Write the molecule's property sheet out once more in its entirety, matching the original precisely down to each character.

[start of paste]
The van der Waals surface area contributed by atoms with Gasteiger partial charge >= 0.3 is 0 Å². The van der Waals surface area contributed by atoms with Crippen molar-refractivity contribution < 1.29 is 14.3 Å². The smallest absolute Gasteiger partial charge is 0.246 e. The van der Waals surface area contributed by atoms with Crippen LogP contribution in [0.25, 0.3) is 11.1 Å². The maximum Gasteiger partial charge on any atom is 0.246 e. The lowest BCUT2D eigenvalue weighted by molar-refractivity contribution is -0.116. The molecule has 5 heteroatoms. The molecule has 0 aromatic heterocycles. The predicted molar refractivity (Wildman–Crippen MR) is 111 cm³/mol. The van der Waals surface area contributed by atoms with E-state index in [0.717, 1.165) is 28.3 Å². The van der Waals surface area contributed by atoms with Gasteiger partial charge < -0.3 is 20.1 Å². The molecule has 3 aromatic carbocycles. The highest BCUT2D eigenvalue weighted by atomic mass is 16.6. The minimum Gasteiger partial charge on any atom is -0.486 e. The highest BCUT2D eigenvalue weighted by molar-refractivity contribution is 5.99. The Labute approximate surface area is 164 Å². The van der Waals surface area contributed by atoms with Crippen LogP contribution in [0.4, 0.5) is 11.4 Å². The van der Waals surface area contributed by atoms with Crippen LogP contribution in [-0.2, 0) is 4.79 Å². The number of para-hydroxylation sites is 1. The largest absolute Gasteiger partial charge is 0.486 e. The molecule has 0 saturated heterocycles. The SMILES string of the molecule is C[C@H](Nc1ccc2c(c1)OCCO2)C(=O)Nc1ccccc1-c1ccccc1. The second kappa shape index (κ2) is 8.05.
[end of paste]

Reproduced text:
The van der Waals surface area contributed by atoms with Gasteiger partial charge >= 0.3 is 0 Å². The van der Waals surface area contributed by atoms with Crippen molar-refractivity contribution < 1.29 is 14.3 Å². The smallest absolute Gasteiger partial charge is 0.246 e. The van der Waals surface area contributed by atoms with Crippen LogP contribution in [0.25, 0.3) is 11.1 Å². The maximum Gasteiger partial charge on any atom is 0.246 e. The lowest BCUT2D eigenvalue weighted by molar-refractivity contribution is -0.116. The molecule has 5 heteroatoms. The molecule has 0 aromatic heterocycles. The predicted molar refractivity (Wildman–Crippen MR) is 111 cm³/mol. The van der Waals surface area contributed by atoms with E-state index in [0.717, 1.165) is 28.3 Å². The van der Waals surface area contributed by atoms with Gasteiger partial charge < -0.3 is 20.1 Å². The molecule has 3 aromatic carbocycles. The highest BCUT2D eigenvalue weighted by atomic mass is 16.6. The minimum Gasteiger partial charge on any atom is -0.486 e. The highest BCUT2D eigenvalue weighted by molar-refractivity contribution is 5.99. The Labute approximate surface area is 164 Å². The van der Waals surface area contributed by atoms with Crippen LogP contribution in [0.4, 0.5) is 11.4 Å². The van der Waals surface area contributed by atoms with Crippen LogP contribution in [-0.2, 0) is 4.79 Å². The number of para-hydroxylation sites is 1. The largest absolute Gasteiger partial charge is 0.486 e. The molecule has 0 saturated heterocycles. The SMILES string of the molecule is C[C@H](Nc1ccc2c(c1)OCCO2)C(=O)Nc1ccccc1-c1ccccc1. The second kappa shape index (κ2) is 8.05.